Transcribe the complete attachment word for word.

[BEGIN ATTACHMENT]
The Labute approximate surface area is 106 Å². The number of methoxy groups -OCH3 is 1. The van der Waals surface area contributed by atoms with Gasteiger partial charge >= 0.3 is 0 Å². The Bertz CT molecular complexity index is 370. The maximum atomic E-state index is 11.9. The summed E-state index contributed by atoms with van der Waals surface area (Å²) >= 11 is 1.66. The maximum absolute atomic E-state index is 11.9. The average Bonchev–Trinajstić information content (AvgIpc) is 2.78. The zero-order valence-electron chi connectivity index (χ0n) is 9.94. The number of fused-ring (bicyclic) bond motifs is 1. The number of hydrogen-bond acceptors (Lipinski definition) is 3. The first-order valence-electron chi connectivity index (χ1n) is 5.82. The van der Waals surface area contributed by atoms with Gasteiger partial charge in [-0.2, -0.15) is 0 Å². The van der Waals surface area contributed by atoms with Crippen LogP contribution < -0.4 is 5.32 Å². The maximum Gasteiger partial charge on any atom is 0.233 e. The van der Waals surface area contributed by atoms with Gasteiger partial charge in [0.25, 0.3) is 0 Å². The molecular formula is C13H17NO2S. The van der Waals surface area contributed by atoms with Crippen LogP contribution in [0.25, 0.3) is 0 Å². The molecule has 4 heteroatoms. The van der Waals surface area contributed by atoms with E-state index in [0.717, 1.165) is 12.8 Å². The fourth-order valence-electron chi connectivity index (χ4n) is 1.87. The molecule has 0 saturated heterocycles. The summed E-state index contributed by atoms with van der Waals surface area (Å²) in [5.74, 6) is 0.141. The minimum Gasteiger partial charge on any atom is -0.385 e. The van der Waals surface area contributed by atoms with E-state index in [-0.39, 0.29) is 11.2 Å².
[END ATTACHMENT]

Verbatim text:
The Labute approximate surface area is 106 Å². The number of methoxy groups -OCH3 is 1. The van der Waals surface area contributed by atoms with Gasteiger partial charge >= 0.3 is 0 Å². The Bertz CT molecular complexity index is 370. The maximum atomic E-state index is 11.9. The summed E-state index contributed by atoms with van der Waals surface area (Å²) >= 11 is 1.66. The maximum absolute atomic E-state index is 11.9. The average Bonchev–Trinajstić information content (AvgIpc) is 2.78. The zero-order valence-electron chi connectivity index (χ0n) is 9.94. The number of fused-ring (bicyclic) bond motifs is 1. The number of hydrogen-bond acceptors (Lipinski definition) is 3. The first-order valence-electron chi connectivity index (χ1n) is 5.82. The van der Waals surface area contributed by atoms with Gasteiger partial charge in [-0.2, -0.15) is 0 Å². The van der Waals surface area contributed by atoms with Crippen LogP contribution < -0.4 is 5.32 Å². The maximum Gasteiger partial charge on any atom is 0.233 e. The van der Waals surface area contributed by atoms with Gasteiger partial charge in [0.25, 0.3) is 0 Å². The molecular formula is C13H17NO2S. The van der Waals surface area contributed by atoms with Crippen LogP contribution in [0.25, 0.3) is 0 Å². The molecule has 4 heteroatoms. The van der Waals surface area contributed by atoms with E-state index in [0.717, 1.165) is 12.8 Å². The fourth-order valence-electron chi connectivity index (χ4n) is 1.87. The molecule has 0 saturated heterocycles. The summed E-state index contributed by atoms with van der Waals surface area (Å²) in [5.74, 6) is 0.141. The minimum Gasteiger partial charge on any atom is -0.385 e. The van der Waals surface area contributed by atoms with E-state index in [-0.39, 0.29) is 11.2 Å².